In researching local outdoor adventures in my area, I came across an article on ghost towns in Oregon. Much to my excitement, the article listed a ghost town nearby named Bohemia Saddle. Bohemia Saddle was once the largest mining area in the southern Willamette Valley. Oregon’s mining industry ended in the 1940’s due to federal regulations. Today, the mining district and the remnants of the town, Bohemia City, are a Lane County Parks project; a popular destination for off-road enthusiasts and hikers alike. It’s proximity to I-5 and Eugene made it a must-see. Directions were easy to find online, so a weekend was planned.
The road to Bohemia Saddle is an unpaved and unmaintained road that winds its way up into the Cascade Mountains. The road is rough and high clearance vehicles are recommended. However, it is not uncommon to see a compact car, such as a Subaru, making this trek. It is not recommended. The drive and the scenery is some of the most beautiful you will experience in Oregon. As you near Bohemia Saddle, you will start to see old mines carved into the mountainside. I can only assume the name was derived from the saddle-like appearance of the terrain, as it is nestled between Bohemia Mountain and Fairview Peak. There is a sign welcoming you to the Bohemia Saddle County Park, near an open area where one can park, and look downhill at the south slope of the saddle. It is the south slope that contains the majority of the mines.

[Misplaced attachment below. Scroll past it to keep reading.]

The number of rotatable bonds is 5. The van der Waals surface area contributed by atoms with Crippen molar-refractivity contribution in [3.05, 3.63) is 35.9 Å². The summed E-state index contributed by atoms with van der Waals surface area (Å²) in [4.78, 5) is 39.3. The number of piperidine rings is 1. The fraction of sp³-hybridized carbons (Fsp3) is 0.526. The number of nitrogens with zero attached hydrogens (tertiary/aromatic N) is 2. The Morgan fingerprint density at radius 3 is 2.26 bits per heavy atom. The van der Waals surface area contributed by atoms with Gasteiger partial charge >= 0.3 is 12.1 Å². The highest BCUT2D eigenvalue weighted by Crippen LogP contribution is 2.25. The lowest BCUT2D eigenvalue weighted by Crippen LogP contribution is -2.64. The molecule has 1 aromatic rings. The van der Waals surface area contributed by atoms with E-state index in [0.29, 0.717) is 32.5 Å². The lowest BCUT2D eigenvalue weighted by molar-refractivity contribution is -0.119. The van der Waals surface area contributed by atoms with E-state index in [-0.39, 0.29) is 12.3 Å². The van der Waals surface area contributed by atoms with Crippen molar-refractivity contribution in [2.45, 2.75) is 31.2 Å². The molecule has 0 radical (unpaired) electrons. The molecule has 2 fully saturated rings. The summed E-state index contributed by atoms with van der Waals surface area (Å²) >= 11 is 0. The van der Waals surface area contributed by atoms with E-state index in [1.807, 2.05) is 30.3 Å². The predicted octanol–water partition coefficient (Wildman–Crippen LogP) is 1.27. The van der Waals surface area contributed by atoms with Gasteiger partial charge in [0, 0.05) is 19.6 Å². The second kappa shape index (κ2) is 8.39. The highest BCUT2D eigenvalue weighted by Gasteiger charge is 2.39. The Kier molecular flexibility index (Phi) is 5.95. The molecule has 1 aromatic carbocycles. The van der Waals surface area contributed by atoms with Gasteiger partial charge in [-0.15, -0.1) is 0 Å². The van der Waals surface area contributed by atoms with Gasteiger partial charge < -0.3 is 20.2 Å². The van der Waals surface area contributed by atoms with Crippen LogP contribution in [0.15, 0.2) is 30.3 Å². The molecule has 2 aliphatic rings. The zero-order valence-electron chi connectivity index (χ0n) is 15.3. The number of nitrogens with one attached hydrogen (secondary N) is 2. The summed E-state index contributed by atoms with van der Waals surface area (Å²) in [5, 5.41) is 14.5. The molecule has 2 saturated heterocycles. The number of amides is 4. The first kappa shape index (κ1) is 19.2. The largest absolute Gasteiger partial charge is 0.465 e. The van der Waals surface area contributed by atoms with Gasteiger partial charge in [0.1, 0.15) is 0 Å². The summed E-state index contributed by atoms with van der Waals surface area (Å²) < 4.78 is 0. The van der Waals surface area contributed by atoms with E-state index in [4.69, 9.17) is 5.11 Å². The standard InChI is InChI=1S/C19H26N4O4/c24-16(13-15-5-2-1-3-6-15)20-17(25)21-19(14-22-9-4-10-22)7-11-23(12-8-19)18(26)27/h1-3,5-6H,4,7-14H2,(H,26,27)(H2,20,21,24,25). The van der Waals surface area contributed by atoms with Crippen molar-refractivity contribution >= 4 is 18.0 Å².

The Bohemia Saddle is an intersection for multiple forest roads, creating a wide open dirt parking lot-like area. One of these roads is the road up to Fairview Peak. At the top of Fairview Peak, is the Fairview Lookout. It’s an old fire watchtower that, until a recent failed inspection, was rented out as a weekend getaway for hikers and campers. While not being able to ascend the tower, the peak itself offers stunning 360-degree views of the Cascade Mountain Range and the surrounding area. On clear days it is possible to spot certain mountains on Oregon’s southern and northern borders. But, what really stands out is the amazingly beautiful view of Bohemia Mountain’s eastern face. To keep people off the tower, a forest ranger is stationed on top of the peak. In talking with the ranger, I learned about the trailhead leading to the top of Bohemia Mountain. He also told me of the camping area down at Bohemia Saddle County Park and about the areas he enjoyed exploring. After enjoying my time on Fairview, it was time to explore that camping area.
The camping area is located at the base of Bohemia Mountain. While no facilities exist, multiple campsites have been formed by campers over the years. Due to the rocky nature of the mountain, tent camping here may present certain challenges for some. Branching off from the camping area is a series of small trails. Many head downhill, towards the old mines and the remnants of Bohemia City. Some lead up the eastern face of Bohemia Mountain. The face of Bohemia Mountain is a beautiful network of rocky cliffs and steep slopes. Those who enjoy steep rocky climbs recommend ascending the mountain this way, as opposed to the trail. The trails leading down the slope of Bohemia Saddle offer a fascinating glimpse into the past. Along the trails, you pass dozens of mines, in various stages of past progress. From the camping area, I decided to take the ranger’s advice–hike the Bohemia Mountain Trail and enjoy the views from there.